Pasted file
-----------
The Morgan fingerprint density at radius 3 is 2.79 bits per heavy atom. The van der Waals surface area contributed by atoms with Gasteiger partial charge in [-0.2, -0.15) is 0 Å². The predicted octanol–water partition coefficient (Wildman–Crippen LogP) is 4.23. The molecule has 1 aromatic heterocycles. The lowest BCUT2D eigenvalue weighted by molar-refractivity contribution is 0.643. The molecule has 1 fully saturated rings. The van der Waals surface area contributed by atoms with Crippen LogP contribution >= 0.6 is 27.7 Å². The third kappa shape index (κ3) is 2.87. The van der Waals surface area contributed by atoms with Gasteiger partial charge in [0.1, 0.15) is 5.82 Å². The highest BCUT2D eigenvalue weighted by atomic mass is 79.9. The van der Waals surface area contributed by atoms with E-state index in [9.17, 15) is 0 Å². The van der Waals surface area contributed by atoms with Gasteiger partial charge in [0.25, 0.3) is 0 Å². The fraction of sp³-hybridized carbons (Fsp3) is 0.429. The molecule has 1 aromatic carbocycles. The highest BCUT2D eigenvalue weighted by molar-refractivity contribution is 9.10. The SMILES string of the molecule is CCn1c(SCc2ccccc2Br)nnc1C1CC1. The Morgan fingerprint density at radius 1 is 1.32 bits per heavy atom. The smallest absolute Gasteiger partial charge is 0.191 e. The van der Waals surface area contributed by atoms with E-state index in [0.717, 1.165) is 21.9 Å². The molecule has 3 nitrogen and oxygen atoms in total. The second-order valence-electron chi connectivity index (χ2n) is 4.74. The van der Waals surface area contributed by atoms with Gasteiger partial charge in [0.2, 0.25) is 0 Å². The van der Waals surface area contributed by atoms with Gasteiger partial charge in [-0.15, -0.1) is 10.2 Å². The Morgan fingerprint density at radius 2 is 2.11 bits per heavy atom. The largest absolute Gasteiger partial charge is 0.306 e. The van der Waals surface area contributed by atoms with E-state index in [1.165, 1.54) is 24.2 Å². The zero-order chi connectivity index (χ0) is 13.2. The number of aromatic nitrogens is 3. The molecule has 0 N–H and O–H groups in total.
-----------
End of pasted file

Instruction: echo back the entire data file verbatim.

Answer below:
The Morgan fingerprint density at radius 3 is 2.79 bits per heavy atom. The van der Waals surface area contributed by atoms with Gasteiger partial charge in [-0.2, -0.15) is 0 Å². The predicted octanol–water partition coefficient (Wildman–Crippen LogP) is 4.23. The molecule has 1 aromatic heterocycles. The lowest BCUT2D eigenvalue weighted by molar-refractivity contribution is 0.643. The molecule has 1 fully saturated rings. The van der Waals surface area contributed by atoms with Crippen LogP contribution >= 0.6 is 27.7 Å². The third kappa shape index (κ3) is 2.87. The van der Waals surface area contributed by atoms with Gasteiger partial charge in [0.1, 0.15) is 5.82 Å². The highest BCUT2D eigenvalue weighted by atomic mass is 79.9. The van der Waals surface area contributed by atoms with E-state index in [9.17, 15) is 0 Å². The van der Waals surface area contributed by atoms with Gasteiger partial charge in [0.25, 0.3) is 0 Å². The fraction of sp³-hybridized carbons (Fsp3) is 0.429. The molecule has 1 aromatic carbocycles. The highest BCUT2D eigenvalue weighted by molar-refractivity contribution is 9.10. The SMILES string of the molecule is CCn1c(SCc2ccccc2Br)nnc1C1CC1. The Morgan fingerprint density at radius 1 is 1.32 bits per heavy atom. The smallest absolute Gasteiger partial charge is 0.191 e. The van der Waals surface area contributed by atoms with E-state index in [0.717, 1.165) is 21.9 Å². The molecule has 3 nitrogen and oxygen atoms in total. The second-order valence-electron chi connectivity index (χ2n) is 4.74. The van der Waals surface area contributed by atoms with Gasteiger partial charge in [0.2, 0.25) is 0 Å². The van der Waals surface area contributed by atoms with Gasteiger partial charge in [-0.15, -0.1) is 10.2 Å². The Morgan fingerprint density at radius 2 is 2.11 bits per heavy atom. The largest absolute Gasteiger partial charge is 0.306 e. The van der Waals surface area contributed by atoms with E-state index in [1.165, 1.54) is 24.2 Å². The zero-order chi connectivity index (χ0) is 13.2. The number of aromatic nitrogens is 3. The molecule has 0 N–H and O–H groups in total.